A select-fire bullpup submachinegun produced by Fabrique Nationale (FN) that was developed for NATO during the early 90's. The P90 has an overall length of 19.7in (50cm), weighs 5.9lbs (2.9kg) empty or 6.6lbs (3kg) with a 50-round magazine and uses FN's specially developed 5.7x28mm ammunition (also used in the Five-seveN handgun). The P90 has been adopted by "more than a dozen countries in limited numbers" at the time of writing, according to REMTEK Arms. The gun has also been featured in video games such as Goldeneye, Counter-Strike and Rogue Spear: Raven Shield and also in the TV series Stargate SG-1 (thanks, Zerotime).

The FN-P90 was designed and is created by a company called Fabrique Nationale, who also designed the ammunition for this weapon, the FN 5.7mm round. The ammunition's purpose is to provide armour piercing capabilities.

The afforementinoed 'unconventional nature' of this weapon is the result of the manufacturers effort to reduce the physical profile of the weapon. Compared to conventional weapons, the firing mechanism and chamber can be considered as part of the butt and the magazine rests on top of the weapon, lengthways along the barrel. The weapon itself can be considerd to be of a polymer construction (there's more plastic in this weapon than metal), and also boasts a set of ambidexturous iron sights alligned to the left and right of the scope with classic red-dot reticule.

The overall appearance of the weapon shares similarities with the Steyr AUG, with regards to an ergonomically designed set of hand grips and stock. Similarities don't stop there however, the P90 uses the same pressure sensetive block-trigger which fires a single round when depressed half-way, and full auto when fully depressed. The selector is mounted below the trigger and offers 'safe', 'semi-automatic' and 'automatic' settings.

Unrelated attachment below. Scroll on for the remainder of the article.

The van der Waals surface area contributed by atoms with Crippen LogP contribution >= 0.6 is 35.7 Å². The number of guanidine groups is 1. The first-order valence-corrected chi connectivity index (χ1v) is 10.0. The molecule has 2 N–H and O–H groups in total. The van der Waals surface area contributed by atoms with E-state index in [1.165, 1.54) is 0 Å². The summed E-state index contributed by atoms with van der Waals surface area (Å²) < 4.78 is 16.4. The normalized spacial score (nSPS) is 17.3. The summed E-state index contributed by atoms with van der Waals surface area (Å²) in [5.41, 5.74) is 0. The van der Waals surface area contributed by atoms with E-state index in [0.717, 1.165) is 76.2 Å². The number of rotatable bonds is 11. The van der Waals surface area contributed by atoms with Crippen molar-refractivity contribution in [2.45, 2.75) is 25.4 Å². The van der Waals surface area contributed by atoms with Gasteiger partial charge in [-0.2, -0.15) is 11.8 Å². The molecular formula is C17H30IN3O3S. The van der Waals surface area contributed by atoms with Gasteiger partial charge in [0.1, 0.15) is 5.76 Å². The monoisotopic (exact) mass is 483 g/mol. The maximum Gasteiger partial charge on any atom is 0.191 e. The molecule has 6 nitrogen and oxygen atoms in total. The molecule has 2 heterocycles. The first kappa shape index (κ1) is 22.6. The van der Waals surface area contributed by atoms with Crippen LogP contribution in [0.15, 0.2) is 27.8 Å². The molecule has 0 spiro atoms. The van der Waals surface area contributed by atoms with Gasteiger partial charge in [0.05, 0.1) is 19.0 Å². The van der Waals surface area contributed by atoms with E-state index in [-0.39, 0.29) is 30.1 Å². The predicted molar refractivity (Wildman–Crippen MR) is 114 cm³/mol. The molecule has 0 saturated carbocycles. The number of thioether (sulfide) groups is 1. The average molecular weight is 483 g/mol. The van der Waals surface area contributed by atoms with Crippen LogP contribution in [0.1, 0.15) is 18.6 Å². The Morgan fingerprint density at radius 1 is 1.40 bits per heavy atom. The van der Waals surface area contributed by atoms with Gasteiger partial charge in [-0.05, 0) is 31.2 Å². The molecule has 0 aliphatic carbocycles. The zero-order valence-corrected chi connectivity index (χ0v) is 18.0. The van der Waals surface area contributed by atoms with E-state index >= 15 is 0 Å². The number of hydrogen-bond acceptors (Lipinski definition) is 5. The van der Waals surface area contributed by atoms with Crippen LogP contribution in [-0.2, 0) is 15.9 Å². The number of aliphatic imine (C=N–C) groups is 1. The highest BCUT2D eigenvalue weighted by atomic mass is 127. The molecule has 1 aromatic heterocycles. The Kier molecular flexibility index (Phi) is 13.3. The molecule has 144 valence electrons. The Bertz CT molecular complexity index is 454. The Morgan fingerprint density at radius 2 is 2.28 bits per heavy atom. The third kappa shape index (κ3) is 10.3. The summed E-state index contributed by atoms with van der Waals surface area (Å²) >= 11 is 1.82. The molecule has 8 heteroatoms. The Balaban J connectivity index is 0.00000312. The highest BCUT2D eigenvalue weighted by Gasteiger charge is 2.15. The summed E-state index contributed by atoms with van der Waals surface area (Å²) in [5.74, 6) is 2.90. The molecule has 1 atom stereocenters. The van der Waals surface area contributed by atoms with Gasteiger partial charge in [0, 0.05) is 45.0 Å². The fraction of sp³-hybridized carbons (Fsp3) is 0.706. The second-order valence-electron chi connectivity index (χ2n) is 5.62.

The most extraordinary thing about this weapon is the way the magazine is mounted. In many typical automatic weapons the rounds in the magazine are aranged so that the bullets are pointing in the direction they would be in as they are resting in the chamber. This is for ease of chambering the next round. The FN-P90 differs from conventional weapons as the bullets lie in a direction perpendicular to the barrel itself. Here the magazine is placed so it lies on top of the barrel wheras typically submachine guns have a seperate portrusion for the magazine. The weapon uses a simple blowback mechanism.

This means the loading mechanism actually spins each round through 90 degrees before it is positioned in the firing chamber. While still managing to keep the physical profile of the weapon small, the P90 manages to cram a whole 50 rounds of 5.7mm into the magazine, 20 more rounds than your typical MP5.

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